For a city known the world over as a commercial and commercial hub, one of the most striking things about Singapore is how green it is.

Though open spaces are in short supply, nature is a vital part of the island nation's psyche, with citizens flocking to parks, beaches and gardens in their spare time, and in a city where the future is constantly reinventing itself, what a better way to ensure that your vegetation persists than through smart technology?

TechRadar Pro has already looked at how IoT technology maintains city lawns, but it seems the natural reach extends to the trees themselves as well.

be green

Despite its crowded streets and office buildings, Singapore is proud to call itself a garden city, and nowhere is this clearer than in its botanical gardens.

Established in 1859, the gardens are a UNESCO World Heritage Site and are a popular destination for citizens and tourists alike to relax, exercise, or simply sit and gaze at the thousands of plant species on display.

The gardens are managed by the government's National Parks Board (NParks), which manages and oversees a number of different tasks as it seeks to transition from a garden city to what Tan Chong Lee, deputy chief executive, told TechRadar. city ​​in a garden.

NParks has fully embraced Singapore's affinity for technology, and Lee noted that it currently has around 150 research and digitization projects underway as it looks to take a science-based approach to its future work.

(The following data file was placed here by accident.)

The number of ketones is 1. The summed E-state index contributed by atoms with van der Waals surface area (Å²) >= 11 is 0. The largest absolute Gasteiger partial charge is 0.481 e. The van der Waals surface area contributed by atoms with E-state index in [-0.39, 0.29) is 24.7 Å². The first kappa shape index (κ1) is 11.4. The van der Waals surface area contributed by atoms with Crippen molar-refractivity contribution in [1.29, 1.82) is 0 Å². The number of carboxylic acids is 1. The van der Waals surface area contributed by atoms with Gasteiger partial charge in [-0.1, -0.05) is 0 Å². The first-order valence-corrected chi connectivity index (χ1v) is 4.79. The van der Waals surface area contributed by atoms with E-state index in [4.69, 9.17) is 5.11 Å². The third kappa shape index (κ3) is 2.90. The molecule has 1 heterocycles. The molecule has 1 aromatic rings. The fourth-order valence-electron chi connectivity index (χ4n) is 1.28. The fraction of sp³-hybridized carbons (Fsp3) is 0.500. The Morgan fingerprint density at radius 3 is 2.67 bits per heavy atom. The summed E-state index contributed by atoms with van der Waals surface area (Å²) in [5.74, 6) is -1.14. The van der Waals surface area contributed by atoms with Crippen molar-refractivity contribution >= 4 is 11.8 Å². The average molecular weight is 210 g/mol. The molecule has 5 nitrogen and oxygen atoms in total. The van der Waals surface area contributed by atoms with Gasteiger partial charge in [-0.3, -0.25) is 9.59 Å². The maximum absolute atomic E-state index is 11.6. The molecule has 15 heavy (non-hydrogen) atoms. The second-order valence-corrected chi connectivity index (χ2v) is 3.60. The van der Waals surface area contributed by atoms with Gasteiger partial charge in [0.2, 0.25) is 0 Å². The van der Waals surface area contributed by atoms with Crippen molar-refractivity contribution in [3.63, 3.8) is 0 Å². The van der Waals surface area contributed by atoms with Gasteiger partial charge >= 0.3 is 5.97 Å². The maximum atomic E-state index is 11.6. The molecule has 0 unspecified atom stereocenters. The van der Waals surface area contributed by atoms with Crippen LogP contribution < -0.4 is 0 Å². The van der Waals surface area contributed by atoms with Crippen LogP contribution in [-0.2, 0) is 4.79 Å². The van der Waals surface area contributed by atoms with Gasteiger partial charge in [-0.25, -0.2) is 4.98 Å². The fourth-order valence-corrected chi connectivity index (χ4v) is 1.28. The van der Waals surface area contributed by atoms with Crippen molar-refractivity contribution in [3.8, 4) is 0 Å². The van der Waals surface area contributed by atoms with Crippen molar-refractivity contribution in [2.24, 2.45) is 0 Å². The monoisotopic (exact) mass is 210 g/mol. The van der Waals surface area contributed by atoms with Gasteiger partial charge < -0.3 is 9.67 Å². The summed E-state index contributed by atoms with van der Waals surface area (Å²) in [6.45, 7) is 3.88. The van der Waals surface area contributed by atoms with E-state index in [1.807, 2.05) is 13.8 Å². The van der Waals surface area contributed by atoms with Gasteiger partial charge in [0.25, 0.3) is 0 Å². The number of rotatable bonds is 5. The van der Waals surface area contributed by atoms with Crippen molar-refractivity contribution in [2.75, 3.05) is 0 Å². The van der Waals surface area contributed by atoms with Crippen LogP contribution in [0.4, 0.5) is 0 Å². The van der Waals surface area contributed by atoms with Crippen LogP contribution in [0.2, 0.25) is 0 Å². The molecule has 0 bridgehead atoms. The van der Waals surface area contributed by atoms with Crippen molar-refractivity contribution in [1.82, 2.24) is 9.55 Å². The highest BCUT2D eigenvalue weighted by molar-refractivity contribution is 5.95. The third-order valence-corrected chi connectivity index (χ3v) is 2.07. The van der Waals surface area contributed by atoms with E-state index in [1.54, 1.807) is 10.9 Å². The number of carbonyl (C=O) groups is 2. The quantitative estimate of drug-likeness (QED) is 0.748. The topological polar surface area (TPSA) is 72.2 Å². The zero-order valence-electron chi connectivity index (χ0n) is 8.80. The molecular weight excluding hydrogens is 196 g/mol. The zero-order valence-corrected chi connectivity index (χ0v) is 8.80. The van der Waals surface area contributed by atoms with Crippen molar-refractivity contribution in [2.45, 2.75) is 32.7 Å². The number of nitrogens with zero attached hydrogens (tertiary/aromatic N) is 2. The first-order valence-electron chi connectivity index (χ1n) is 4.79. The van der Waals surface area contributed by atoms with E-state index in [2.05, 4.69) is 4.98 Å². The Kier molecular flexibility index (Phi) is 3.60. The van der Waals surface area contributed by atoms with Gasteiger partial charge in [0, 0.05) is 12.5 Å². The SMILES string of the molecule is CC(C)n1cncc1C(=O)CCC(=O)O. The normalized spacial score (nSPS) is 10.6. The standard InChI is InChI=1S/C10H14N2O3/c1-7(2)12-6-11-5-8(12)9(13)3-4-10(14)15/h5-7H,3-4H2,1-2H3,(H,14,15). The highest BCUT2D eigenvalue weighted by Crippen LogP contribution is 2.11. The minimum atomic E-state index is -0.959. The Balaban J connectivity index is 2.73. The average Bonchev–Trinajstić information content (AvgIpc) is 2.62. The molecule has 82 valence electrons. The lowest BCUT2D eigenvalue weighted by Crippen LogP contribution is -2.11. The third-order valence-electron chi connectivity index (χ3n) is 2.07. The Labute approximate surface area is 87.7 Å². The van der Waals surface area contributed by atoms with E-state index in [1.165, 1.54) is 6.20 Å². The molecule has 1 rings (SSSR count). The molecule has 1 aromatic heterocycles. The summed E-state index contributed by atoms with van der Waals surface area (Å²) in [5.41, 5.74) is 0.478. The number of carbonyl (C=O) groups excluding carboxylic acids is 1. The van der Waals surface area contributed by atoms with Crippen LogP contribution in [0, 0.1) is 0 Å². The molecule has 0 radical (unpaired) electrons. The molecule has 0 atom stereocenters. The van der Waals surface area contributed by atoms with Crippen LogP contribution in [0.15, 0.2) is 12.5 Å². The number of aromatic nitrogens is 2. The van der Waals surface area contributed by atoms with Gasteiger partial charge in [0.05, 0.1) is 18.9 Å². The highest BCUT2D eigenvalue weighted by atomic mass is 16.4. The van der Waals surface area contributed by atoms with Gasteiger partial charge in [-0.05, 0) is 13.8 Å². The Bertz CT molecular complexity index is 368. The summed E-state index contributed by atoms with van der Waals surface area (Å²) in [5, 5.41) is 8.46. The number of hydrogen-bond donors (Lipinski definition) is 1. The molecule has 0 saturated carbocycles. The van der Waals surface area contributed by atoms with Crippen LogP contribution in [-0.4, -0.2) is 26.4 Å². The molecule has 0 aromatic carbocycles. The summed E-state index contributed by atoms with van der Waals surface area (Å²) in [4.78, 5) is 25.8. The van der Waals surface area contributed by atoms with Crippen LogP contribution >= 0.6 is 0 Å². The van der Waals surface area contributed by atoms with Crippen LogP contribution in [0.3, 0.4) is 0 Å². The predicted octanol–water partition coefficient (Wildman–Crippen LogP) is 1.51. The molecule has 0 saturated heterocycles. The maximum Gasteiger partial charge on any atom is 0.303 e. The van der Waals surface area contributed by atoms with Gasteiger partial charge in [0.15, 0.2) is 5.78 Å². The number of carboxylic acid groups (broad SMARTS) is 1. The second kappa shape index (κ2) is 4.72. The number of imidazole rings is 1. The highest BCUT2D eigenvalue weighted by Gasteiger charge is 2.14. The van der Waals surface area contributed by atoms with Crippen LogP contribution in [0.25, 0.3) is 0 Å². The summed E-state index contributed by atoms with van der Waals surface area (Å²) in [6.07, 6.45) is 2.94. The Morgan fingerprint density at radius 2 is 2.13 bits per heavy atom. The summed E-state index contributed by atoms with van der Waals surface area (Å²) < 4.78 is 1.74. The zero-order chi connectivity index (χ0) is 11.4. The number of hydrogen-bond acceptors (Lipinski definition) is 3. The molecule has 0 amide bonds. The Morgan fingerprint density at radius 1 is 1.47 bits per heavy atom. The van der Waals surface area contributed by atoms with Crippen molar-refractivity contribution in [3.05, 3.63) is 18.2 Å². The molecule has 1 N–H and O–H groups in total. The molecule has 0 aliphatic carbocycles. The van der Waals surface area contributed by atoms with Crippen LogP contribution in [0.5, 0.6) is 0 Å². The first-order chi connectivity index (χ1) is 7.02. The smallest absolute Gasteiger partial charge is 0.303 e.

(Image credit: Govtech/Singapore National Parks Council)

One of its largest projects involves the maintenance and management of approximately two million urban trees across the island. With a total of around seven million trees in Singapore, they provide a welcome respite from the concrete jungle of the city's commercial districts, helping to clean up pollution and lower temperatures.

But to ensure this vital resource remains protected, NParks, in partnership with Govtech, the technology arm of the Singapore government, has now brought the two million trees it cares for online. Using Lidar and machine learning technology, each tree is scanned to create a digital twin of itself that is uploaded to a virtual map showing the city.

In addition to providing a tree location, this digital twin offers information such as height and girth, which can be compared to the average rates for its species to identify how it will grow and when it may need pruning.

Singapore Tree Clock

(Image credit: Govtech/Singapore National Parks Council)

As any gardener knows, pruning is vital to encourage new growth, but for urban trees it can also be an important safety protocol, as overgrown branches could block traffic signs or speed warnings. . The data produced by the digital twin can be modeled to detect the urgent work that is needed, reducing the waste of resources and labor while maintaining a high level of security.

However, the information can also be used to benefit the trees themselves. Satellite imagery can be used to detect trees with less chlorophyll, which appear yellow or brown, alerting them that they need immediate attention. The board also attached wireless tilt sensors to trees at potential fall risk, offering data on their degree of lean.

All of these technologies have so far helped reduce the annual number of what Lee calls "tree incidents" from 3000 in the year 2000 to less than 500 so far in 2022.

TreesSG Singapore website

(Image credit: TreesSG)

To create further connection, the two million trees are also listed online in TreesSG's online database (opens in a new tab). Users can access the database to find trees near them, report any problems they've detected, and even send trees an email thanking them for the natural benefits they provide.

So it seems that when it comes to staying on top of your health, it could be the trees that do it, that's certainly the case in Singapore.

Share This